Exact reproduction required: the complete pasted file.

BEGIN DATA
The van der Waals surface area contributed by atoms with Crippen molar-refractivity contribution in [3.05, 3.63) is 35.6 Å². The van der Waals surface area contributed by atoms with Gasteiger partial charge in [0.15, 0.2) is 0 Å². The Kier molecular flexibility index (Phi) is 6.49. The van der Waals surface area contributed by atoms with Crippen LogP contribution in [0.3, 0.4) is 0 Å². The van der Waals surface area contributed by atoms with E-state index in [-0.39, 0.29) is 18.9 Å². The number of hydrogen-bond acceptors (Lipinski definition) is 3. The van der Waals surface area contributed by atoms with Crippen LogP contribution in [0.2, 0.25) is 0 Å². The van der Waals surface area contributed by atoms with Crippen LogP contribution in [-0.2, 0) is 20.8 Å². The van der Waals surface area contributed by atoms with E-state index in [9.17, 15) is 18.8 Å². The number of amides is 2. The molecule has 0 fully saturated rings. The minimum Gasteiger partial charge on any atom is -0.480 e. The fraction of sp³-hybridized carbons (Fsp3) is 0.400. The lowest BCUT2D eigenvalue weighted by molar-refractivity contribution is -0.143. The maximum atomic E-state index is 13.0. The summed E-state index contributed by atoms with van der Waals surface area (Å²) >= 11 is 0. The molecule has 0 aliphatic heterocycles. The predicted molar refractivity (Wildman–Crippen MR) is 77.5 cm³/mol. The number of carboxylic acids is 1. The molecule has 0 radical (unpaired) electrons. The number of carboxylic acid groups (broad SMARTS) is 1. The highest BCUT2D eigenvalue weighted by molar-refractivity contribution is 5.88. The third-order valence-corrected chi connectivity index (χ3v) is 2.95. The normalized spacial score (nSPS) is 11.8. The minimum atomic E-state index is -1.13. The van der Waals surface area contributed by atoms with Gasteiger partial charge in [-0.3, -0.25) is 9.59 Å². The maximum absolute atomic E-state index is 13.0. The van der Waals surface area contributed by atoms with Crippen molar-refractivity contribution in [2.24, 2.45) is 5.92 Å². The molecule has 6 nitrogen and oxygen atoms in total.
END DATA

The van der Waals surface area contributed by atoms with Crippen molar-refractivity contribution in [3.05, 3.63) is 35.6 Å². The van der Waals surface area contributed by atoms with Gasteiger partial charge in [0.15, 0.2) is 0 Å². The Kier molecular flexibility index (Phi) is 6.49. The van der Waals surface area contributed by atoms with Crippen LogP contribution in [0.3, 0.4) is 0 Å². The van der Waals surface area contributed by atoms with E-state index in [-0.39, 0.29) is 18.9 Å². The number of hydrogen-bond acceptors (Lipinski definition) is 3. The van der Waals surface area contributed by atoms with Crippen LogP contribution in [0.2, 0.25) is 0 Å². The van der Waals surface area contributed by atoms with Crippen LogP contribution in [-0.2, 0) is 20.8 Å². The van der Waals surface area contributed by atoms with E-state index in [9.17, 15) is 18.8 Å². The number of amides is 2. The molecule has 0 fully saturated rings. The minimum Gasteiger partial charge on any atom is -0.480 e. The fraction of sp³-hybridized carbons (Fsp3) is 0.400. The lowest BCUT2D eigenvalue weighted by molar-refractivity contribution is -0.143. The maximum atomic E-state index is 13.0. The summed E-state index contributed by atoms with van der Waals surface area (Å²) >= 11 is 0. The molecule has 0 aliphatic heterocycles. The predicted molar refractivity (Wildman–Crippen MR) is 77.5 cm³/mol. The number of carboxylic acids is 1. The molecule has 0 radical (unpaired) electrons. The number of carboxylic acid groups (broad SMARTS) is 1. The highest BCUT2D eigenvalue weighted by molar-refractivity contribution is 5.88. The third-order valence-corrected chi connectivity index (χ3v) is 2.95. The normalized spacial score (nSPS) is 11.8. The minimum atomic E-state index is -1.13. The van der Waals surface area contributed by atoms with Gasteiger partial charge in [-0.3, -0.25) is 9.59 Å². The maximum absolute atomic E-state index is 13.0. The van der Waals surface area contributed by atoms with Crippen molar-refractivity contribution in [2.24, 2.45) is 5.92 Å². The molecule has 6 nitrogen and oxygen atoms in total.